More rain, higher temps predicted in Delaware climate study
A new report provides details on how Delaware's climate is predicted to change over the next hundred years. Spoiler alert: the prediction calls for more heat and heavy precipitation.
In addition to rising temperatures, the climate change report predicts more extreme heat days as well as more frequent heavy rains leading up to the year 2100.
The report was commissioned by Department of Natural Resources and Environmental Control Secretary Collin O'Mara. "This solid science will be the foundation on which we will base actions that will make our communities statewide more resilient and prepared for climate impacts," O'Mara said.
The 56-page report, which is available on DNREC's website and posted below, predicts that the average annual temperature could increase by as much as 9.5 degrees by the end of the century. Under the most severe scenario, the number of days that the temperature exceeds 100 degrees, which historically happens less than once a year, could increase to as many as 15 to 30 days per year.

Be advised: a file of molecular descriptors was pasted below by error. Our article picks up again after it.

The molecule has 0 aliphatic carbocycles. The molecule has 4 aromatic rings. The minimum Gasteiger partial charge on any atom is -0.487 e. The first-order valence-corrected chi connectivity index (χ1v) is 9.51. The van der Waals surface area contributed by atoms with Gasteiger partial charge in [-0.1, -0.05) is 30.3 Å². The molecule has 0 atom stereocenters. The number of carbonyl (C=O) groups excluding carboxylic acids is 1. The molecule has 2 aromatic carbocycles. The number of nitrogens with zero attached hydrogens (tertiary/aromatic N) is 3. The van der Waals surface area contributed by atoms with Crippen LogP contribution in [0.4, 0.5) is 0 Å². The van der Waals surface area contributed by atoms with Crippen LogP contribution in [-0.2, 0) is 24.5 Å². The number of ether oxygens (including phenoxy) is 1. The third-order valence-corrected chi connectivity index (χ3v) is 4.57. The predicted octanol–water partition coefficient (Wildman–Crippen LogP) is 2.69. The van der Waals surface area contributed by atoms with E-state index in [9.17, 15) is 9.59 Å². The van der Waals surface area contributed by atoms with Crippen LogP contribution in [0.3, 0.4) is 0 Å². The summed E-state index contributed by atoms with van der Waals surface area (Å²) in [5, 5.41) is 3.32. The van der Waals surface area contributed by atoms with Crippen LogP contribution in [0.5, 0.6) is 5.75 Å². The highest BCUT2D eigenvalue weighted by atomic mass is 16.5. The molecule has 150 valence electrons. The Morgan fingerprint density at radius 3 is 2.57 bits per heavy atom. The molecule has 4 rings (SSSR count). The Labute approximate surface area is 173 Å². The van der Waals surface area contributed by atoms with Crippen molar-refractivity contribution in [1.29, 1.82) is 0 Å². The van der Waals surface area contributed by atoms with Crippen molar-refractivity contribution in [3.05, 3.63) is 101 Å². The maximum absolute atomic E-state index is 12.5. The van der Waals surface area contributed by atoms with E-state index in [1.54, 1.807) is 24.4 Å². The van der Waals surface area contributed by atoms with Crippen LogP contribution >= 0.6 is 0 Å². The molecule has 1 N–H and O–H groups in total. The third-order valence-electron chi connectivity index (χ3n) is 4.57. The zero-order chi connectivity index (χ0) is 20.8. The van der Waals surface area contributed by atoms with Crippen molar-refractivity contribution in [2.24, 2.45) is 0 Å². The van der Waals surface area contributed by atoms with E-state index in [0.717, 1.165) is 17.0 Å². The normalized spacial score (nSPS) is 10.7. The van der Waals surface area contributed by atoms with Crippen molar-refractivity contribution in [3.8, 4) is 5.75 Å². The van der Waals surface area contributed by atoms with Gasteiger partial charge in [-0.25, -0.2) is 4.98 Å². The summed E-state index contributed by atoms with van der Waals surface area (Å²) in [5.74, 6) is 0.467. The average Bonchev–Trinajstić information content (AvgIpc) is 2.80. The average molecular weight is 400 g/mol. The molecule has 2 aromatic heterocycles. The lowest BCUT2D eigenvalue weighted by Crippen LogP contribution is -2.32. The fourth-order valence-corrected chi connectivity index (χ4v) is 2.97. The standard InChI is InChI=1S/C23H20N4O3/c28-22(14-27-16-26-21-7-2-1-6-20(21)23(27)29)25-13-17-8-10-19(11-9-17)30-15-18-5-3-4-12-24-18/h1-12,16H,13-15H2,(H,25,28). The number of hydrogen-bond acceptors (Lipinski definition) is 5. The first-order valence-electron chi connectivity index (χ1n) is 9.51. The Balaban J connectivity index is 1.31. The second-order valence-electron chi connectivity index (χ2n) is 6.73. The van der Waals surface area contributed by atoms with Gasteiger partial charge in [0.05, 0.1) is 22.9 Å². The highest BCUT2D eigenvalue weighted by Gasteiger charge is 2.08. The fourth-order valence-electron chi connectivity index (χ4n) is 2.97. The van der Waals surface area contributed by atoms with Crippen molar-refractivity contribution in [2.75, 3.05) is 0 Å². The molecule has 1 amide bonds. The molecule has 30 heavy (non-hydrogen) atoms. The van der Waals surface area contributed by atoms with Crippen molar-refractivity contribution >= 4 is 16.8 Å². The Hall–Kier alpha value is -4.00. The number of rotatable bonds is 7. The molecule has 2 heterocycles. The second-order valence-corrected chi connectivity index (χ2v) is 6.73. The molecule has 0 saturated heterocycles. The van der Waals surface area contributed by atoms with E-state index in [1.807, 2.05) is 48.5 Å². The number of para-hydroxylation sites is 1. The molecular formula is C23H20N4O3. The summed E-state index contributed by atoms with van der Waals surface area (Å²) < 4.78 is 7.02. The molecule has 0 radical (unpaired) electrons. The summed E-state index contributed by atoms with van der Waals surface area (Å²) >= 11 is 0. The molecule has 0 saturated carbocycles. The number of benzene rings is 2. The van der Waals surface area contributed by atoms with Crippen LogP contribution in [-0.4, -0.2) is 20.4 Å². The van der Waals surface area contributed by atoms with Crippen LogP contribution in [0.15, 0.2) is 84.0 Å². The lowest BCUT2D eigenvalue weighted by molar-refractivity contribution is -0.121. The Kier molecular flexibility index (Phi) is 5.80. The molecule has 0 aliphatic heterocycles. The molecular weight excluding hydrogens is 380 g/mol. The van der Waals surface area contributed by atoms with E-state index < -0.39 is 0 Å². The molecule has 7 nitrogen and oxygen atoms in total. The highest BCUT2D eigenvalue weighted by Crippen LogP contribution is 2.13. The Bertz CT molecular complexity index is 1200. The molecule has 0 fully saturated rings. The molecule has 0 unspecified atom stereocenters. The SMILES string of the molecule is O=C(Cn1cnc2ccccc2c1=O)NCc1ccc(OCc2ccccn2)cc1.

Rainfall is expected to increase along with the rising temperatures. The report predicts a 10 percent increase in total rainfall by the end of the century.
Considering current weather conditions, some might welcome the news that the number of cold days are predicted to dwindle. The number of very cold days, when the temperature drops to 20 degrees or lower, are projected to occur just three to four days per year under the most severe scenario.
The report was put together by Katharine Hayhoe, director of the Climate Science Center at Texas Tech. "This report tells us what the future climate of Delaware will look like, depending on whether the world follows a higher or lower carbon emissions pathway," Hayhoe said.
The climate report is part of a more comprehensive study being done by the Division of Energy and Climate called the Delaware Climate Change Impact Assessment. The final results of that study are expected to be released in a report in March.